David B. Duncan organizes a meeting of the Enron account group to speed up the document destruction, according to testimony by Arthur Andersen managing director Dorsey Lee Baskin Jr.
October 24, 2001 Andrew Fastow is forced to leave Enron.
October 25, 2001 Enron sends an email to all employees and to Arthur Andersen stating that all pertinent documents should be preserved.
Lay meets with Dynegy chairman Chuck Watson.
October 28, 2001 Lay talks to Paul H. O'Neill, Secretary of the Treasury. O'Neill tells Peter Fisher, Treasury Under-secretary to look into Enron. Fisher talks with Enron president Greg Whalley repeatedly over the next few days. Whalley, according to Fisher, implies that he would like Fisher to ask Enron's creditors to extend its credit. Fisher doesn't.
October 29, 2001 Lay asks Donald L. Evans, Secretary of Commerce, for help with an upcoming credit rating review by Moody's Investors Service. Evans does nothing, and Moody's downgrades Enron's rating.
October 31, 2001 Enron announces that the S.E.C. inquiry is now a formal investigation.
November 8, 2001 Enron announces it overstated profits by $586 million over five years.
Lay calls O'Neill again, comparing Enron to Long Term Capital.
The S.E.C. subpoenas Arthur Andersen officials.
November 9, 2001 Dynegy announces it will acquire Enron for $9 billion.
Nancy Temple leaves a voice message for David B. Duncan ordering the preservation of all Enron documents. His assistant sends an email to other assistants to "stop the shredding".
November 19, 2001 Enron announces the payment of a $690 million note is nearly due as a result of the descent of its credit rating.
November 28, 2001 Dynegy retracts its acquisition offer.
November 29, 2001 The S.E.C. begins investigating Arthur Andersen.
January 10, 2002 Arthur Andersen states that it destroyed Enron documents. Congressional investigators state the destruction occurred from September to November.
January 14, 2002 Arthur Andersen releases communications documents detailing Nancy Temple's involvement in the document destruction.
January 15, 2002 Arthur Andersen announces that it fired David B. Duncan and put three partners on administrative leave.
January 20, 2002 On Meet the Press, Arthur Andersen CEO Joseph Berardino states the document retention policy was "not to shred documents, not to eliminate documents if you have a reasonable basis to anticipate investigation."
January 22, 2002 Enron executive Maureen Castaneda states that Enron has been shredding documents in its Houston headquarters the previous week.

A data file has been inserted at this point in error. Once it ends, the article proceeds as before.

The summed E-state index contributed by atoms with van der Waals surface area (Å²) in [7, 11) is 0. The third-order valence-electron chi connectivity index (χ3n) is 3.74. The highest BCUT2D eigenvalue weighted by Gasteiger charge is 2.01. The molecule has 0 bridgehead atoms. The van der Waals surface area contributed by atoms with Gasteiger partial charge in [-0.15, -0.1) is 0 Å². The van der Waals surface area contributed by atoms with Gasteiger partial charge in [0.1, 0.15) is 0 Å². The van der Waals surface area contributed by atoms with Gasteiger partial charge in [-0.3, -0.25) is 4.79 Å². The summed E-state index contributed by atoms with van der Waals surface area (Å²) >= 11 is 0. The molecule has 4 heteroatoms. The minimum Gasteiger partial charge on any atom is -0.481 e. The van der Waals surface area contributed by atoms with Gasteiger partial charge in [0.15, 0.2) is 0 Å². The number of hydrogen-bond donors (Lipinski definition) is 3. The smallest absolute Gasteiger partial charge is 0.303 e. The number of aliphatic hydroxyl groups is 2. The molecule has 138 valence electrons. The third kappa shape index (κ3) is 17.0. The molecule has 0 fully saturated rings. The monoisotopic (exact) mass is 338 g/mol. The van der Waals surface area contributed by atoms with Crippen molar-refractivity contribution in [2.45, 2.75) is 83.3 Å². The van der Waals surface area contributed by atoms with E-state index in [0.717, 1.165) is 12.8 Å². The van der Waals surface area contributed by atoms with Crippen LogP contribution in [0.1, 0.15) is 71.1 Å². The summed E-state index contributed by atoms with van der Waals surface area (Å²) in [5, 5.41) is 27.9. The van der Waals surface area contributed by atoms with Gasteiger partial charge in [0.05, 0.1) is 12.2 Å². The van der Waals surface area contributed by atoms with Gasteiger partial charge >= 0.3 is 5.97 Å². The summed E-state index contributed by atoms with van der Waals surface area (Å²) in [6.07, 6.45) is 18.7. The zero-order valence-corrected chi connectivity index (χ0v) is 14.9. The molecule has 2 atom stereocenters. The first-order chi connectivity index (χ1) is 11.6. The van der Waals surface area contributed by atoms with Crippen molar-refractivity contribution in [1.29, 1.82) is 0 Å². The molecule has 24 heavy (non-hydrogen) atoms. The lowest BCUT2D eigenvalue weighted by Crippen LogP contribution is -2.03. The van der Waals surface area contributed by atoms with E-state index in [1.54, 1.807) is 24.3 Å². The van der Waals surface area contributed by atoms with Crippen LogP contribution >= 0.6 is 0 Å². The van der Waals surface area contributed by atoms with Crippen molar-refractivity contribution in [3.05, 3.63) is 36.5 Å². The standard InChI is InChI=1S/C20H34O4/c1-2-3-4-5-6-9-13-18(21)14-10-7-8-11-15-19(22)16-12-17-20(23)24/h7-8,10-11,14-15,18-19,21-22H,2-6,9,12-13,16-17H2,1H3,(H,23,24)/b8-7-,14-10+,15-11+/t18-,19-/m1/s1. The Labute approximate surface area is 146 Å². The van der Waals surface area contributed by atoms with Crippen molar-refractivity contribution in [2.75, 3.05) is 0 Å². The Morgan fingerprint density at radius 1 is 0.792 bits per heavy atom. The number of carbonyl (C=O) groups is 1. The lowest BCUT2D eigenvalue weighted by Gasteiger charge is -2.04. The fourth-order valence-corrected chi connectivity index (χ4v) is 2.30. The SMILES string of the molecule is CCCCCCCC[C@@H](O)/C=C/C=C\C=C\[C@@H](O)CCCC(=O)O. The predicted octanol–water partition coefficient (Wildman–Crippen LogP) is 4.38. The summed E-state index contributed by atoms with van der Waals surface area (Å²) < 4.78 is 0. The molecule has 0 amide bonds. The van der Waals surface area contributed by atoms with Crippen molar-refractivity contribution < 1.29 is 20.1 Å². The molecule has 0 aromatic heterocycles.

May 3, 2002 Enron proposes to set up a new company temporarily called OpCo Energy Company. If approved, OpCo will have Enron's core assets, including 15,000 miles of pipeline assets, 75,000 miles of distribution assets, 6,700 megawatts of generation, and 12,000 employees. 
February 19, 2003 A grassroots movement in Portland, Oregon submits enough signatures to qualify a measure for an election to decide whether to begin the process of converting Enron subsidiary Portland General Electric (PGE) into a PUD.
March 17, 2003 Merrill Lynch, its four former executives and SEC agree to settle the Enron security fraud case for $80 million. It is one of the five largest penalties inposed on security-related civil cases. 
March 19, 2003 Enron Board of Directors approves to keep its three pipeline companies, Transwestern Pipeline Company, Citrus Corp., and Northern Plains Natural Gas Company, as subsidiaries of the new company temporarily called PipeCo. 
July 11, 2003 Enron files its bankruptcy reorganization plan.
November 5, 2003 Voters in the Portland, Oregon metro area defeat a measure that would begin the process of converting Enron subsidiary PGE into a PUD, after both local utility companies, Portland General Electric and PacifiCorp, spend $1.9 million dollars on advertisements to defeat the measure.
November 18, 2003 Enron announced that it was selling its subsidiary PGE to a group of investors headed by former Oregon governor Neil Goldschmidt and funded by Texas Pacific Group for $2.35 billion. Goldschmidt had been a visible opponent of the measure to convert PGE to a Public Utility District.
January 9, 2004 Former Assistant Treasurer Lea Fastow failed to respond to a plea agreement by the deadline. The offer would have allowed her to plead guilty in federal court to lesser charges and serve five months in return for her testimony. Her trial was scheduled to start February 10.
January 14, 2004 Andrew Fastow and his wife Lea Fastow, both accept a plea agreement. Andrew Fastow will serve a ten-year prison sentence and forfeit $23.8 million. Lea Fastow will serve a five-month prison sentence and a year of supervised release, including five months of house arrest. Both will provide testimony against other Enron corporate officers.